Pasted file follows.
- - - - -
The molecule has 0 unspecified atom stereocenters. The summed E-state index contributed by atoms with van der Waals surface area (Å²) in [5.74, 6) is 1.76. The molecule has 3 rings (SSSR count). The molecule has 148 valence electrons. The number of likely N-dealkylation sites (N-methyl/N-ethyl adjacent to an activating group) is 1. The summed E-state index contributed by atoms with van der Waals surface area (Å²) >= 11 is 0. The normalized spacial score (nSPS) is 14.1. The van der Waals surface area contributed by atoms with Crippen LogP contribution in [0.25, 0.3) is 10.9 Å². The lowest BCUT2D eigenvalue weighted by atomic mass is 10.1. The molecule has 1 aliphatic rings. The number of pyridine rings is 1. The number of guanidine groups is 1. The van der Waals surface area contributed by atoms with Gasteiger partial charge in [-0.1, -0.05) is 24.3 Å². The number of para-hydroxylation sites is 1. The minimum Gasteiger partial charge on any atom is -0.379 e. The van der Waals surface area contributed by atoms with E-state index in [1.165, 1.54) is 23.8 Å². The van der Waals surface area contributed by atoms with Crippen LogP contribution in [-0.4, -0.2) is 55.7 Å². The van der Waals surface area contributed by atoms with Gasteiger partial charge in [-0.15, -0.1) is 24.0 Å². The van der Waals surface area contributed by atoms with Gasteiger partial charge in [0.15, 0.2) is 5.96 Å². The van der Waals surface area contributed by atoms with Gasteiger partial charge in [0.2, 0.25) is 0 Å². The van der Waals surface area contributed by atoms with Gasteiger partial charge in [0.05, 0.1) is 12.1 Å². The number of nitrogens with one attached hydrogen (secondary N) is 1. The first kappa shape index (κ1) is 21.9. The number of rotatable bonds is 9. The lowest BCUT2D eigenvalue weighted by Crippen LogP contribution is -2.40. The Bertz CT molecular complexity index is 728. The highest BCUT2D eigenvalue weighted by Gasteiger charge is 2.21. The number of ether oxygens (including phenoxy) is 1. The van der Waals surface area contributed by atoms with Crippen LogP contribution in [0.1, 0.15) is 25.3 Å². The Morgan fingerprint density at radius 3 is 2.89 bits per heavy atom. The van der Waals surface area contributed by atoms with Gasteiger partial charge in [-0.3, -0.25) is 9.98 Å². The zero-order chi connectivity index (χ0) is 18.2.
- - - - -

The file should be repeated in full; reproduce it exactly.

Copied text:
The molecule has 0 unspecified atom stereocenters. The summed E-state index contributed by atoms with van der Waals surface area (Å²) in [5.74, 6) is 1.76. The molecule has 3 rings (SSSR count). The molecule has 148 valence electrons. The number of likely N-dealkylation sites (N-methyl/N-ethyl adjacent to an activating group) is 1. The summed E-state index contributed by atoms with van der Waals surface area (Å²) >= 11 is 0. The normalized spacial score (nSPS) is 14.1. The van der Waals surface area contributed by atoms with Crippen LogP contribution in [0.25, 0.3) is 10.9 Å². The lowest BCUT2D eigenvalue weighted by atomic mass is 10.1. The molecule has 1 aliphatic rings. The number of pyridine rings is 1. The number of guanidine groups is 1. The van der Waals surface area contributed by atoms with Gasteiger partial charge in [-0.1, -0.05) is 24.3 Å². The number of para-hydroxylation sites is 1. The minimum Gasteiger partial charge on any atom is -0.379 e. The van der Waals surface area contributed by atoms with E-state index in [1.165, 1.54) is 23.8 Å². The van der Waals surface area contributed by atoms with Crippen LogP contribution in [-0.4, -0.2) is 55.7 Å². The van der Waals surface area contributed by atoms with Gasteiger partial charge in [-0.15, -0.1) is 24.0 Å². The van der Waals surface area contributed by atoms with Gasteiger partial charge in [0.15, 0.2) is 5.96 Å². The van der Waals surface area contributed by atoms with Gasteiger partial charge in [0.2, 0.25) is 0 Å². The van der Waals surface area contributed by atoms with Gasteiger partial charge in [0.05, 0.1) is 12.1 Å². The number of nitrogens with one attached hydrogen (secondary N) is 1. The first kappa shape index (κ1) is 21.9. The number of rotatable bonds is 9. The lowest BCUT2D eigenvalue weighted by Crippen LogP contribution is -2.40. The Bertz CT molecular complexity index is 728. The highest BCUT2D eigenvalue weighted by Gasteiger charge is 2.21. The number of ether oxygens (including phenoxy) is 1. The van der Waals surface area contributed by atoms with Crippen LogP contribution in [0.1, 0.15) is 25.3 Å². The Morgan fingerprint density at radius 3 is 2.89 bits per heavy atom. The van der Waals surface area contributed by atoms with Gasteiger partial charge in [-0.3, -0.25) is 9.98 Å². The zero-order chi connectivity index (χ0) is 18.2.